On May 2, 2023, a 4:30 PM, Maynard's newest park will be dedicated. The event is planned to coincide with peak daffodil blooming, as thousands of daffodils were planted there, starting fall of 2018. The site is on the Assabet River Rail Trail, across Route 27 from Christmas Motors.
Below, parts taken from a 2019 newspaper column about the site
As for this site’s history, start with a witch trial. In 1692, Joseph Marble, resident of Andover, Massachusetts, posted bond for his two nieces, accused of witchcraft. Abigail Faulkner, their mother, had already been convicted of witchcraft and sentenced to be hanged. Her execution was deferred because she was pregnant. By the spring of 1693 the witch hunt frenzy was over. Abigail was pardoned, her daughters never brought to trial.
|Maynard Historic Society photo of the house |
with barns in the background
The family line at the homestead was as follows: Joseph
Marble, then his son John, John’s son John, and that John’s son, John. (Whew!)
John-the-last is buried in Glendale cemetery with his wife Lois. Their daughter
Sarah Marble married Daniel Whitney and they inherited the house. Their
daughter Mary Whitney married Joel Parmenter. Mary and Joel lived in Sudbury
until Daniel Whitney died in 1871, then back to the homestead, making it the
Parmenter house until Joel died in 1919. Mary’s and Joel’s son Harry owned only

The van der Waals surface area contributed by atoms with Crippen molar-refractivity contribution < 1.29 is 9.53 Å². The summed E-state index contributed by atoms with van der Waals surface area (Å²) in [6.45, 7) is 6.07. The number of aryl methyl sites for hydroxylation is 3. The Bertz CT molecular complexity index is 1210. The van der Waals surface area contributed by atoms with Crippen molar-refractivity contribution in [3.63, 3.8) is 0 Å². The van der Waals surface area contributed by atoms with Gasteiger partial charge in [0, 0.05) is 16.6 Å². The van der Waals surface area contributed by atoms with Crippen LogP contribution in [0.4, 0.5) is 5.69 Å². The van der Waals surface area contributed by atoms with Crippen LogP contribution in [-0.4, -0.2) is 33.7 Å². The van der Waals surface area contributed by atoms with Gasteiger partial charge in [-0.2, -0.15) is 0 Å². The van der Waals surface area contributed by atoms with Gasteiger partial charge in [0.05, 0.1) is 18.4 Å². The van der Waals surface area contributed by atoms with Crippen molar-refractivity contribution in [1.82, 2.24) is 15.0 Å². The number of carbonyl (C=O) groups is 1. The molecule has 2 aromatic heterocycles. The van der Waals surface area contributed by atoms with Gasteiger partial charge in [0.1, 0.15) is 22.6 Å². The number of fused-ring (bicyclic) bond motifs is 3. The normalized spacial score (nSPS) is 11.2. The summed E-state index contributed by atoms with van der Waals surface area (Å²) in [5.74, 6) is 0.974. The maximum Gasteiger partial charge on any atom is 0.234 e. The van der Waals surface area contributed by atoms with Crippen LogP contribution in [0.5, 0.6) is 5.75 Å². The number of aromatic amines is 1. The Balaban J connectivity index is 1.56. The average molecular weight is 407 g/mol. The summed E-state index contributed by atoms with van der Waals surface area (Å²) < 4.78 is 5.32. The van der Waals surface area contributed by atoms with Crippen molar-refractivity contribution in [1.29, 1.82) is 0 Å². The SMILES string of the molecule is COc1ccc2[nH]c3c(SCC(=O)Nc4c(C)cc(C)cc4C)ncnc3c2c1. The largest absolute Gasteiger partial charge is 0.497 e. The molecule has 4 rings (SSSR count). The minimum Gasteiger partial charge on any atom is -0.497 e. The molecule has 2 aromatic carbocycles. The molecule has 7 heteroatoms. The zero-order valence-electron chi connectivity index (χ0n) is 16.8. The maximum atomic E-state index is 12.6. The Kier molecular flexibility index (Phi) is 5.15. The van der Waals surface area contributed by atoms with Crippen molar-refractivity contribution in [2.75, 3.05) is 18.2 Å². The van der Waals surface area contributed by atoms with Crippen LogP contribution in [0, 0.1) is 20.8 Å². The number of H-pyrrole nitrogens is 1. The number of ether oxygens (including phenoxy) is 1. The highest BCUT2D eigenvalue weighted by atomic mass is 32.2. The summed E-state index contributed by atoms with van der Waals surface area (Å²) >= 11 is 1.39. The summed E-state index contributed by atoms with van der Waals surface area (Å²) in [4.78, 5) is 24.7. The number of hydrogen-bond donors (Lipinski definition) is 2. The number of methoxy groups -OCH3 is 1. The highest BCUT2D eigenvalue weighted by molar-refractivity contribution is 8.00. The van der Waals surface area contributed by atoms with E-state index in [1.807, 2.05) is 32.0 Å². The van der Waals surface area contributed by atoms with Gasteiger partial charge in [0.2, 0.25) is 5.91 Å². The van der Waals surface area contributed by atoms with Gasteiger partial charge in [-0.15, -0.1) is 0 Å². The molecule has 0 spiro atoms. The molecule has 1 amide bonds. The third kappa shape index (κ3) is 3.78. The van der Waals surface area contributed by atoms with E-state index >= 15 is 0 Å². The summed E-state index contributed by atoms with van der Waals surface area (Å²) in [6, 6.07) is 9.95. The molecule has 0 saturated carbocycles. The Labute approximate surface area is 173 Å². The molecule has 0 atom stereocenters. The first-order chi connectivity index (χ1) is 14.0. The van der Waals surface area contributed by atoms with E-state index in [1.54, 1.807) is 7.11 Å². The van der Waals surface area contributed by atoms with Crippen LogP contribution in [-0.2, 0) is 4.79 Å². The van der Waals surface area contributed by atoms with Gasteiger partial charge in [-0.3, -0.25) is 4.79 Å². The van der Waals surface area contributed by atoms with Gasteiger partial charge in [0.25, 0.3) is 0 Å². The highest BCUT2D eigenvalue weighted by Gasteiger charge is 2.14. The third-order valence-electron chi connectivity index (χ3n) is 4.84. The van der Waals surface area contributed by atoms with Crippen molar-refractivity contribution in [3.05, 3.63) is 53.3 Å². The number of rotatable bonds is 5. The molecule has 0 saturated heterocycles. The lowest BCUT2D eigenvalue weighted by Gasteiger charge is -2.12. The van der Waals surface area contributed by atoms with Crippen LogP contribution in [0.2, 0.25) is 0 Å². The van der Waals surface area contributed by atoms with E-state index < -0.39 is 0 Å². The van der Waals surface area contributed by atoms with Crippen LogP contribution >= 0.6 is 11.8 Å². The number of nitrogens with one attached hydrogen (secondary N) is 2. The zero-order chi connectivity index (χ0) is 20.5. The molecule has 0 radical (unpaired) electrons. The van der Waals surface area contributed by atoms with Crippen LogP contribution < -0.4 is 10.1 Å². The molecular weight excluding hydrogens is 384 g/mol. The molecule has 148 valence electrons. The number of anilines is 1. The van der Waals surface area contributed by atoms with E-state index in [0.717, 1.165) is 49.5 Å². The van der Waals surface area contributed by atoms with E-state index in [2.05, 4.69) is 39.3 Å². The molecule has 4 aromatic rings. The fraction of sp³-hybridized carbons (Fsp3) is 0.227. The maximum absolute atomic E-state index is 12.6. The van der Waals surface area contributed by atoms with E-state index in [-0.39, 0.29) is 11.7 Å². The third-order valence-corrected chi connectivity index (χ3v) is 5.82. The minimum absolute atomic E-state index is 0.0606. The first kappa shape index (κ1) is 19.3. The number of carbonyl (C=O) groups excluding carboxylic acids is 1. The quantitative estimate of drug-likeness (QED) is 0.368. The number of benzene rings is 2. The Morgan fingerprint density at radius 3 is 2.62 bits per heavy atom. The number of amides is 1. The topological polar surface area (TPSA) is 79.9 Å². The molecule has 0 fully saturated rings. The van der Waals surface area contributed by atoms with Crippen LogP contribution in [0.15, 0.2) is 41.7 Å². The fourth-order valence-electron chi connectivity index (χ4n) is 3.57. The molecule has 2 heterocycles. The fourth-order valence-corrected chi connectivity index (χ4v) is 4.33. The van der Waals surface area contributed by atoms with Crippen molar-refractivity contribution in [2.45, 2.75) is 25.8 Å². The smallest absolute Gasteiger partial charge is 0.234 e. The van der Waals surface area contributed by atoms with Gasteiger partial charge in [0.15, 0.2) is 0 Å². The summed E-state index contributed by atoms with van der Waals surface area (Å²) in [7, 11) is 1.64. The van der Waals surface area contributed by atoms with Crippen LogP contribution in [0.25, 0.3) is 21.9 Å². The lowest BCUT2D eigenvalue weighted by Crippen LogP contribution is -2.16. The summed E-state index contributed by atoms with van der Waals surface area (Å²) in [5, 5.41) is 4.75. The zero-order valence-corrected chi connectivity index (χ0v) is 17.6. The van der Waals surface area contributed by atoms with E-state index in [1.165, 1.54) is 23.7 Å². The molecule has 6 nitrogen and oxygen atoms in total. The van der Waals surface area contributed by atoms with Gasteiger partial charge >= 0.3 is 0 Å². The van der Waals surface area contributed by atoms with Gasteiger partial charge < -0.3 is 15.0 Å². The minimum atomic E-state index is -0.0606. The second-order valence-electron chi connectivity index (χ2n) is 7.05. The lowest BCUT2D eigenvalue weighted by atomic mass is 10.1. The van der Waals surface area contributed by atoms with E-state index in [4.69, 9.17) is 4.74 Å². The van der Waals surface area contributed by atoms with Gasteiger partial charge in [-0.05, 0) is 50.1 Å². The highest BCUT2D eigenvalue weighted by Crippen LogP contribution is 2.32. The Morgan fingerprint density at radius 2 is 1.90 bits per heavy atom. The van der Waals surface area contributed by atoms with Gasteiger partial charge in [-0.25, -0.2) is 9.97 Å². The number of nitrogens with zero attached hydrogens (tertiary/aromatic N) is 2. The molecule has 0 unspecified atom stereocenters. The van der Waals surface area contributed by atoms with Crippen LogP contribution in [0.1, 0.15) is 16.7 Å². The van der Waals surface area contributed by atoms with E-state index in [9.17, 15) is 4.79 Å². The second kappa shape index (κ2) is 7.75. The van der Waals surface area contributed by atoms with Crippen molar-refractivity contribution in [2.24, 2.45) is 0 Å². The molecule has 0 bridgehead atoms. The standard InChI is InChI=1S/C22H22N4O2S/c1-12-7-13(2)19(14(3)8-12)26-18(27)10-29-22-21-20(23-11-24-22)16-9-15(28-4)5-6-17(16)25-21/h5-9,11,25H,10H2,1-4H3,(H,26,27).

half of the house and none of the farm at the time the house burned to the
ground in 1924. The house was never rebuilt and the barns (spared by the fire) are
long gone. The land is owned by the town of
A few highlights: The original immigrants John and Judith
Marble, John and Elinor Whitney and John and Briget Parmenter, all arrived in
New England in the 1630’s as part of the Puritan Great Migration. Joseph’s
“witch” sister-in-law gave birth to Ammi Ruhamah Faulkner in 1693. His name was
derived from Hebrew and translates as “my people have been saved” – apt for a
child whose pregnancy saved his mother’s life! Around 1740 Ammi moved to
|Maynard Boy Scout Troop #130 at site|
Marble Farm was the topic of a presentation to the Maynard Historical Society in 2009. In attendance were two descendants of Joseph Marble! Charles Marble was a descendent of John, one of Joseph’s sons. Sally Wadman, maiden name Chandler descended from one of Joseph’s other sons – Edmund – who had married Mary Jewell in August 1711.Their daughter Dorothy married Moses Chandler in 1742, and through their son, Samuel Chandler, reached down through eight more generations to Sally. Chandler is another New England name dating its arrival to the early 1600’s, in this case to a William Chandler who arrived around 1637. Thus, through Sally’s genealogical research she was able to connect with her Marble, Jewell and Chandler ancestors who all arrived within 20 years of the Mayflower.
After the Scout effort the site reverted to wilderness, overgrown with Oriental bittersweet, sumac, blackberry and Japanese knotweed. Dead trees fell or were threatening. Starting in 2018, volunteers cleared a portion between the foundation and the rail trail this summer past and planted grass. In October of that year, more than 1,000 daffodils were planted. This was the first step toward converting Maynard’s portion of the Assabet River Rail Trail into a “Trail of Flowers.” The project continued in 2019 with more daffodils. A web site, www.trailofflowers.com, was launched.
|Initial drawing submitted to CPC in 2020|
|Dedication event, May 2, 2023|
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